Governors Awards to Honor Michael J. Fox, Diane Warren and Peter Weir – The Hollywood Reporter

Beloved actor and Parkinson’s disease activist Michael J. Fox will be celebrated with the Jean Hersholt Humanitarian Award while the 13-time Songwriter Oscar Bridesmaid Diane Warrensix-time Academy Award nominee for directing and writing Peter Weir and avant-garde black director Eujan Palcy will receive honorary Oscars at the 13th Academy of Motion Picture Arts and Sciences Governor’s Awards on Nov. 19, the Academy announced Tuesday.

“The Academy’s Board of Trustees is honored to recognize four individuals who have made indelible contributions to film and the world at large,” said the outgoing Academy President. david rubin said in a statement. “Michael J. Fox’s tireless advocacy for Parkinson’s disease research and his boundless optimism illustrate the impact of one person in changing the future of millions. Euzhan Palcy is a pioneering filmmaker whose groundbreaking significance in international cinema is rooted in film history. Diane Warren’s music and lyrics have amplified the emotional impact of countless films and inspired generations of musical artists. And Peter Weir is a director of consummate artistic skill and talent whose work reminds us of the power of film to reveal the full range of human experience.

The Hersholt Prize, which has only been presented 42 times – previous winners include Gregory Peck, Frank Sinatra, Oprah Winfrey, Jeffrey Katzenberg and Angelina Jolie – is awarded on occasion “to a person in the motion picture arts and sciences whose humanitarian efforts have brought honor to the industry”. Fox, 61, who is best known for the TV series Family ties and the Back to the future movies, was diagnosed with early-onset Parkinson’s disease in 1991, when he was just 29, and dedicated the decades that followed to fighting for a cure. In 2000, he started the Michael J. Fox Foundation for Parkinson’s Disease Research, which is now the world’s leading Parkinson’s organization. And it’s the subject of a documentary, currently in production, by Oscar-winning filmmaker David Guggenheim.

The honorary Oscars, which “honor extraordinary distinction in lifetime achievement, outstanding contributions to the state of the motion picture arts and sciences, or for outstanding service to the Academy”, have been presented more frequently – 186 times, at least once a year, usually for an individual, sometimes to a group of people, an organization or even a movie.

Warren, 65, will be the first songwriter to be so honored. A hugely popular and admired figure in Hollywood, she has collaborated with the likes of Beyonce, dear, Celine Dion, whitney houston, Jennifer Hudson, Lady Gaga, john legend, Reba McEntire and carlos santana. And, rather infamously, it’s been nominated for Best Original Song Oscar 13 times (by far the highest accumulation in that category for someone who hasn’t won at least once), including during each of the last five years and in seven of the last eight years. Among the songs for which she has received nominations are giant hits such as “How Do I Live”, “I Don’t Want to Miss a Thing” and “There You’ll Be”.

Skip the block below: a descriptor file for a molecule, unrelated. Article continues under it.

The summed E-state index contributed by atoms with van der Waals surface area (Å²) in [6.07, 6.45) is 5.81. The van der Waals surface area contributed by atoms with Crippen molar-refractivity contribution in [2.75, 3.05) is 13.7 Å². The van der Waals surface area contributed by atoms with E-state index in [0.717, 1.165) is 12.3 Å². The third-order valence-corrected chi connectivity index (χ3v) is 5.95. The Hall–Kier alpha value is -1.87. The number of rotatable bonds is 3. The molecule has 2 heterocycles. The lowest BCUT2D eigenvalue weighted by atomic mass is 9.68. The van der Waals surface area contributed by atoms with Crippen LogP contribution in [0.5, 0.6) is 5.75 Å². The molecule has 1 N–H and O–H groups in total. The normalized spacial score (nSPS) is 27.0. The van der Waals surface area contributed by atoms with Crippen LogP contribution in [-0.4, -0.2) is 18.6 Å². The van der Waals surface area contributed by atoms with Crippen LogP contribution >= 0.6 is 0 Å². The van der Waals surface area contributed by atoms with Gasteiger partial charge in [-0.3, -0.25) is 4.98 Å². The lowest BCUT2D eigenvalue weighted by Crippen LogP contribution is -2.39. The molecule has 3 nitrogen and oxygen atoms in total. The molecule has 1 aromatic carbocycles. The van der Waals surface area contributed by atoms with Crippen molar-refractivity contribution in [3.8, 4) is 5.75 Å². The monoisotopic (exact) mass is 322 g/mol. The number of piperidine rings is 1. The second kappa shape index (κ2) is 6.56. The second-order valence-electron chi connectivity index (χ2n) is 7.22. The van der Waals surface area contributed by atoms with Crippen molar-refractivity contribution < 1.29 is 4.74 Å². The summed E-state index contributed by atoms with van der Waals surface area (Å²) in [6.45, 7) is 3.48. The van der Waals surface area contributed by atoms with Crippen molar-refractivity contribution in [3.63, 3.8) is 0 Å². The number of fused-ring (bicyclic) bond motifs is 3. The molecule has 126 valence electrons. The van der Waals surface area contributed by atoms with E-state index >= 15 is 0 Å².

Weir, meanwhile, is the first Australian ever nominated for an honorary Oscar. He is widely regarded as one of the greatest living filmmakers who has never won an Oscar in competition – he has been nominated once as a producer, four times as a director and once as a writer – despite a production that includes classics covering the Australian new wave. (Picnic at the hanging rock, The last wave and Gallipoli) through the Hollywood productions of the following decades (The Year of the Dangerous Life, Witness, The Mosquito Coast, Dead Poets Society, Green card, The Truman Show and Master and Commander: The Other Side of the World). Now 77, he hasn’t directed a film since the 2010s The way back.

And Palcy, who was born in Martinique, in the French West Indies, and is 64, will become only the eighth black recipient of an honorary Oscar, following in the footsteps of James Basketball (1947), Sidney Poitier (2001), James Earl Jones (2011), Spike Lee (2015), Charles Burnett (2017), Cicely Tyson (2018) and Samuel L. Jackson (2021). She was one of the first black filmmakers to gain major recognition at film festivals (her debut feature, sugar cane alleywon the Silver Lion at the Venice Film Festival in 1983, a first for a film by a black director, and a César, a first for a black director), and she was the first black filmmaker to direct a film for a major Hollywood studio (guiding Marlon Brando to his last Oscar nomination in 1989 A white and dry season). Many filmmakers of younger generations have cited her as a source of inspiration.

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